While waiting for "the cure," many of us would settle for more effective drugs that have fewer side effects. Let's talk about this at 9 p.m. (EST) Thursday, Sept. 24, on Twitter.
|Dr. Laurence Baker|
Here are the basics on Twitter: https://media.twitter.com/the-basics. Before the chat, you may want to learn about drug development here: http://www.cancer.net/research-and-advocacy/introduction-cancer-research/drug-discovery-and-development.
Dr. Baker, a professor of internal medicine and pharmacology at the University of Michigan Medical School in Ann Arbor, brings a wealth of knowledge to the subject. He has served as director for clinical research and hematology/oncology at UM’s Comprehensive Cancer Center; chairman of the Southwest Oncology Group, the largest clinical trials organization in the United States; executive director of the Sarcoma Alliance for Research through Collaboration, a national cooperative group that runs sarcoma clinical trials; and president of the Connective Tissue Oncology Society, an international group of sarcoma physicians and scientists.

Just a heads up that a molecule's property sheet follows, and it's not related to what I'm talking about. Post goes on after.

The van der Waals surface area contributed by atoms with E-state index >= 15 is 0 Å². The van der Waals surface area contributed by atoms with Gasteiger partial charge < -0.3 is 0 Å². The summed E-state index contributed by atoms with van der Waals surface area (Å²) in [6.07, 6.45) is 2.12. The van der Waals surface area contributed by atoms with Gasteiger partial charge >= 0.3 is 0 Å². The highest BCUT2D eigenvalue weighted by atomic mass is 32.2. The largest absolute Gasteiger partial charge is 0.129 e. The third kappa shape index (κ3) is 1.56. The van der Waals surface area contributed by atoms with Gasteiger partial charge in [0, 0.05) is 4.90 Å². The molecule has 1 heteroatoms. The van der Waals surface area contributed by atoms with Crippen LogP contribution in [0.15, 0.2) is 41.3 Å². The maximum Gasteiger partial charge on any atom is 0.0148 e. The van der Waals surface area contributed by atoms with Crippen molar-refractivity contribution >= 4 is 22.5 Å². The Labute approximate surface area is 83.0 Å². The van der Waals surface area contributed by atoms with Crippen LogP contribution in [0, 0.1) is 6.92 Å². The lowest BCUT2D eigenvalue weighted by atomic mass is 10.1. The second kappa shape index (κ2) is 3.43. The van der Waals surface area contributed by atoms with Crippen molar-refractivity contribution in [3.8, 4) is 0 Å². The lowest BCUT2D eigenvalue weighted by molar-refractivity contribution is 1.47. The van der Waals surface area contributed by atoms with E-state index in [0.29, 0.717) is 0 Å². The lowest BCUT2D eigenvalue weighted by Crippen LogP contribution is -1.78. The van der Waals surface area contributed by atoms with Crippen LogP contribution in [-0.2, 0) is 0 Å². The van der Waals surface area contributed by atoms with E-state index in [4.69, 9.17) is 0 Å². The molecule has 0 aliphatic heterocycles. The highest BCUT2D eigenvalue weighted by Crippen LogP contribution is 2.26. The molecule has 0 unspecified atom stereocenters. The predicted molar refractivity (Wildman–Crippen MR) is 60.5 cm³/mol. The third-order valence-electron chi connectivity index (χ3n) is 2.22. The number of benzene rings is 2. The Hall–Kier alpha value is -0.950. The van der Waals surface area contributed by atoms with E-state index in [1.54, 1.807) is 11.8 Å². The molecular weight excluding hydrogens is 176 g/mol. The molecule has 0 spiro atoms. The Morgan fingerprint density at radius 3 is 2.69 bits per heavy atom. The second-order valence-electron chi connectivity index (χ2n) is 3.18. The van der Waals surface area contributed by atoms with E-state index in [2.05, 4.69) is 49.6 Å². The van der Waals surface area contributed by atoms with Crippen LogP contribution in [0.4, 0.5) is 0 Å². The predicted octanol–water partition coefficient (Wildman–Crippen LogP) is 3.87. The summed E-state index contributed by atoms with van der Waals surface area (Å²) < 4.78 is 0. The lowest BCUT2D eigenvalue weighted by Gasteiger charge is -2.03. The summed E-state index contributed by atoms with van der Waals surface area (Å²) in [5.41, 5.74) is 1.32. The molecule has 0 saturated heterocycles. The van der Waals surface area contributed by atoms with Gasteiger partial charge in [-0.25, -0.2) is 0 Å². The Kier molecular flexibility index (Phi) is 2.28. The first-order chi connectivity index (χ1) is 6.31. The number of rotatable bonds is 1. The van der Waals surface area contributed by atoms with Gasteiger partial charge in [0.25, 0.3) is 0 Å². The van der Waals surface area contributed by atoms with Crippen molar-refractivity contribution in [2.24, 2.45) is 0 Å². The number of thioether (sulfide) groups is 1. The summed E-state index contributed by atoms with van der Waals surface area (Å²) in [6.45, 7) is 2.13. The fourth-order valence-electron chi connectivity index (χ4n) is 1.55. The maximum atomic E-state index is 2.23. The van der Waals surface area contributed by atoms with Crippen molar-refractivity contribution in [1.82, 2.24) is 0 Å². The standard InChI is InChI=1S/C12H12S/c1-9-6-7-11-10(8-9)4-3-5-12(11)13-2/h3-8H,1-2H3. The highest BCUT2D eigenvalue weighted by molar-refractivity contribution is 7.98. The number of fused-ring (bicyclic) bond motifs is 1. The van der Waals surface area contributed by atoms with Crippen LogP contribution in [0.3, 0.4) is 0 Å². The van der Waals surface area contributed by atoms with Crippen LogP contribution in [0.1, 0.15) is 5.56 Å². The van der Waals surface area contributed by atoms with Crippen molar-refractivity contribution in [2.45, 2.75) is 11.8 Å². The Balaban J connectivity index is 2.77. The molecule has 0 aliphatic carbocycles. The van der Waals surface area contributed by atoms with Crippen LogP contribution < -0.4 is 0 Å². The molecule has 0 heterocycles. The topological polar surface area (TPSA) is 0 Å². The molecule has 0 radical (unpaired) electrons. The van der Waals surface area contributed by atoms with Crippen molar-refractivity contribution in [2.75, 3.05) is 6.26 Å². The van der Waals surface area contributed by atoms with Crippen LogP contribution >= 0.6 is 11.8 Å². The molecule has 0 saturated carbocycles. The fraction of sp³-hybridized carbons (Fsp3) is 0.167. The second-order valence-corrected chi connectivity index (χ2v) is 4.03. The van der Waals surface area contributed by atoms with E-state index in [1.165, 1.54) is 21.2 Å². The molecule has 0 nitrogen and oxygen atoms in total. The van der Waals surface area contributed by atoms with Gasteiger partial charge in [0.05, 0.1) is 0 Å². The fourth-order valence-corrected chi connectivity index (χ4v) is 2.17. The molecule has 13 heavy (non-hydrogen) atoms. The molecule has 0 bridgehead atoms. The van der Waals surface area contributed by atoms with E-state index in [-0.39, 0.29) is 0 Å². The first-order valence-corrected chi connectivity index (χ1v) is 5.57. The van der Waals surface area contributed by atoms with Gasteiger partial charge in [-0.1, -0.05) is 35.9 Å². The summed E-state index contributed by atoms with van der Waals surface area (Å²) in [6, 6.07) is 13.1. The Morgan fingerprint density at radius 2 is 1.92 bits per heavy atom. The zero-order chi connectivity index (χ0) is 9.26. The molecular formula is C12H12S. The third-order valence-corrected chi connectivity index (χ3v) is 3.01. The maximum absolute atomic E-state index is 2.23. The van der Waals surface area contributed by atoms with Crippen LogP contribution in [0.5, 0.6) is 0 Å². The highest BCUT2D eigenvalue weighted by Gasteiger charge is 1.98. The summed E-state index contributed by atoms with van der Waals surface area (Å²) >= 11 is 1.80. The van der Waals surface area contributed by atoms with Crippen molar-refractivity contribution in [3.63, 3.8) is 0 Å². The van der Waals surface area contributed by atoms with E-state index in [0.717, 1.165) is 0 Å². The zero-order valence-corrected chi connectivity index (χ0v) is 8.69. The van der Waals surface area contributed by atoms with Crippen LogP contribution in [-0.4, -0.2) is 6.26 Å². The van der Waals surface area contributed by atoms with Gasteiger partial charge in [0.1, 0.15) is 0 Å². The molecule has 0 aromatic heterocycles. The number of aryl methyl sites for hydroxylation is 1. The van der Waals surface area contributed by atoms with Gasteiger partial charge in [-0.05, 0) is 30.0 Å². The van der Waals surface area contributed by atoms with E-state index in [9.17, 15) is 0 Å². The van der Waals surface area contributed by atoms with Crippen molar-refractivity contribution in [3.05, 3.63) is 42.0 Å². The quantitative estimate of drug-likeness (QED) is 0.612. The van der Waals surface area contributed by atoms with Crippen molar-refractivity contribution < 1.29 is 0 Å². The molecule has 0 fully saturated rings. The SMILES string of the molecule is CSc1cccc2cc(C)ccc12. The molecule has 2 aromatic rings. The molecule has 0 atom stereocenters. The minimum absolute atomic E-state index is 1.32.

|Corrie Painter, PhD|
I'll update this post as more people commit to the chat.
This year has brought exciting news on trabectedin (Yondelis), eribulin (Halaven), aldoxorubicin and evofosfamide (TH-302). Some of you may be following the news on other experimental drugs, wondering why it takes so long for them to get FDA approval. Other possible questions include:
-- How long does it take and how much does it cost to develop new drugs?
-- Why does it take longer for some drugs to be approved in the U.S.? Yondelis, for example, is already approved in many countries.
-- What are the challenges of developing drugs for rare cancers like sarcoma?
-- Are there initiatives to speed up the process without sacrificing safety?
-- In addition to raising money for research, how can people help speed up the process?
What would you like to ask?